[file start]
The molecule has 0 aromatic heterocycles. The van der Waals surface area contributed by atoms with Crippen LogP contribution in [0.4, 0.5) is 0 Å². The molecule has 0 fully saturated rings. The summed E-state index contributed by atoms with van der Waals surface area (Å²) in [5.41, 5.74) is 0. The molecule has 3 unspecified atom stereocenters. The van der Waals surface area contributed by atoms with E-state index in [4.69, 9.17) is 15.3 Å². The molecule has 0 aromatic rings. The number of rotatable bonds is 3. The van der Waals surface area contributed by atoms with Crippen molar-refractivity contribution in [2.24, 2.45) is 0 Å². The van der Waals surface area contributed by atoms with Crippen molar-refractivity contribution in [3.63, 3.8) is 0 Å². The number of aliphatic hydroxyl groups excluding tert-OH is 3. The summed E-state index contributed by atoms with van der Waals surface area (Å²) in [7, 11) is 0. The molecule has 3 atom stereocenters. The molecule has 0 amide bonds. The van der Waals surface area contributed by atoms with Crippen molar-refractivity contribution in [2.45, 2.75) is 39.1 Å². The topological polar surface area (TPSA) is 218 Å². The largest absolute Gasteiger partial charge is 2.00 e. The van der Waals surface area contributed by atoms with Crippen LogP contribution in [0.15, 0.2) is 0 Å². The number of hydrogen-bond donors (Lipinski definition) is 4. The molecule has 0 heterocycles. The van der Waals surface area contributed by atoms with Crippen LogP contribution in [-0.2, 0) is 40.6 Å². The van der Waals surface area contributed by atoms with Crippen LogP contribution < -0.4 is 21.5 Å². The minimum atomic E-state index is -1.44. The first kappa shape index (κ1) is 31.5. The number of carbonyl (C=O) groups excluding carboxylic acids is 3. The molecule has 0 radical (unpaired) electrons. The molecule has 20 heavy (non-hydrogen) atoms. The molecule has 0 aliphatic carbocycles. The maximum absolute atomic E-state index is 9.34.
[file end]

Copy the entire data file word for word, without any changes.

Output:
The molecule has 0 aromatic heterocycles. The van der Waals surface area contributed by atoms with Crippen LogP contribution in [0.4, 0.5) is 0 Å². The molecule has 0 fully saturated rings. The summed E-state index contributed by atoms with van der Waals surface area (Å²) in [5.41, 5.74) is 0. The molecule has 3 unspecified atom stereocenters. The van der Waals surface area contributed by atoms with E-state index in [4.69, 9.17) is 15.3 Å². The molecule has 0 aromatic rings. The number of rotatable bonds is 3. The van der Waals surface area contributed by atoms with Crippen molar-refractivity contribution in [2.24, 2.45) is 0 Å². The van der Waals surface area contributed by atoms with Crippen molar-refractivity contribution in [3.63, 3.8) is 0 Å². The number of aliphatic hydroxyl groups excluding tert-OH is 3. The summed E-state index contributed by atoms with van der Waals surface area (Å²) in [7, 11) is 0. The molecule has 3 atom stereocenters. The molecule has 0 amide bonds. The van der Waals surface area contributed by atoms with Crippen molar-refractivity contribution in [2.45, 2.75) is 39.1 Å². The topological polar surface area (TPSA) is 218 Å². The largest absolute Gasteiger partial charge is 2.00 e. The van der Waals surface area contributed by atoms with Crippen LogP contribution in [0.15, 0.2) is 0 Å². The number of hydrogen-bond donors (Lipinski definition) is 4. The molecule has 0 heterocycles. The van der Waals surface area contributed by atoms with Crippen LogP contribution in [-0.2, 0) is 40.6 Å². The van der Waals surface area contributed by atoms with Crippen LogP contribution < -0.4 is 21.5 Å². The minimum atomic E-state index is -1.44. The first kappa shape index (κ1) is 31.5. The number of carbonyl (C=O) groups excluding carboxylic acids is 3. The molecule has 0 radical (unpaired) electrons. The molecule has 20 heavy (non-hydrogen) atoms. The molecule has 0 aliphatic carbocycles. The maximum absolute atomic E-state index is 9.34.